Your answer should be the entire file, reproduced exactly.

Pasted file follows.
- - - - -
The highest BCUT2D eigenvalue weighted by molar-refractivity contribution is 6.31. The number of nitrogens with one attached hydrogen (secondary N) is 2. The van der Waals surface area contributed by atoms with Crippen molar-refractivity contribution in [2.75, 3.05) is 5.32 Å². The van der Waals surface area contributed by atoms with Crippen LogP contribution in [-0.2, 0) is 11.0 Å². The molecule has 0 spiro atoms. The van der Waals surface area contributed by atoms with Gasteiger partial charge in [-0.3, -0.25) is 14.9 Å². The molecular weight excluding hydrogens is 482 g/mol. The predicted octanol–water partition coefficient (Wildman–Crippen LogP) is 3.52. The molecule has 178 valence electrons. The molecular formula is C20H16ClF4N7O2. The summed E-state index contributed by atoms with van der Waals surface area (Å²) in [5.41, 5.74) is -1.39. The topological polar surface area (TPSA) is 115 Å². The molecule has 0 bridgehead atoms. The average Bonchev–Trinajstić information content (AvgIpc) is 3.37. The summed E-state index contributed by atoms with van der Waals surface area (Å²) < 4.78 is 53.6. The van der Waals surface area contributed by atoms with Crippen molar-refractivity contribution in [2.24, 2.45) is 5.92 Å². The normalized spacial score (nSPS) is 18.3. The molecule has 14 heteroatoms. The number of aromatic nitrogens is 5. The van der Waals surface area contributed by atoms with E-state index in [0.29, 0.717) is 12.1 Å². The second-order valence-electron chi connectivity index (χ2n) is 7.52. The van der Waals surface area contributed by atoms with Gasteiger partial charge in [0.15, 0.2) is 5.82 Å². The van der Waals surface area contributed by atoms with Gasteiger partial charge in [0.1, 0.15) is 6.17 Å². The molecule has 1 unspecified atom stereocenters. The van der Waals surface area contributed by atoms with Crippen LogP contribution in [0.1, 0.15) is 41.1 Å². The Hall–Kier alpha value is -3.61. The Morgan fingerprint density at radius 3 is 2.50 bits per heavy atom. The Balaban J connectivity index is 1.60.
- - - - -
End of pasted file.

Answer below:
The highest BCUT2D eigenvalue weighted by molar-refractivity contribution is 6.31. The number of nitrogens with one attached hydrogen (secondary N) is 2. The van der Waals surface area contributed by atoms with Crippen molar-refractivity contribution in [2.75, 3.05) is 5.32 Å². The van der Waals surface area contributed by atoms with Crippen LogP contribution in [-0.2, 0) is 11.0 Å². The molecule has 0 spiro atoms. The van der Waals surface area contributed by atoms with Gasteiger partial charge in [-0.3, -0.25) is 14.9 Å². The molecular weight excluding hydrogens is 482 g/mol. The predicted octanol–water partition coefficient (Wildman–Crippen LogP) is 3.52. The molecule has 178 valence electrons. The molecular formula is C20H16ClF4N7O2. The summed E-state index contributed by atoms with van der Waals surface area (Å²) in [5.41, 5.74) is -1.39. The topological polar surface area (TPSA) is 115 Å². The molecule has 0 bridgehead atoms. The average Bonchev–Trinajstić information content (AvgIpc) is 3.37. The summed E-state index contributed by atoms with van der Waals surface area (Å²) < 4.78 is 53.6. The van der Waals surface area contributed by atoms with Crippen molar-refractivity contribution in [2.24, 2.45) is 5.92 Å². The normalized spacial score (nSPS) is 18.3. The molecule has 14 heteroatoms. The number of aromatic nitrogens is 5. The van der Waals surface area contributed by atoms with E-state index in [0.29, 0.717) is 12.1 Å². The second-order valence-electron chi connectivity index (χ2n) is 7.52. The van der Waals surface area contributed by atoms with Gasteiger partial charge in [0.15, 0.2) is 5.82 Å². The van der Waals surface area contributed by atoms with Gasteiger partial charge in [0.1, 0.15) is 6.17 Å². The molecule has 1 unspecified atom stereocenters. The van der Waals surface area contributed by atoms with Crippen LogP contribution in [0.1, 0.15) is 41.1 Å². The Hall–Kier alpha value is -3.61. The Morgan fingerprint density at radius 3 is 2.50 bits per heavy atom. The Balaban J connectivity index is 1.60.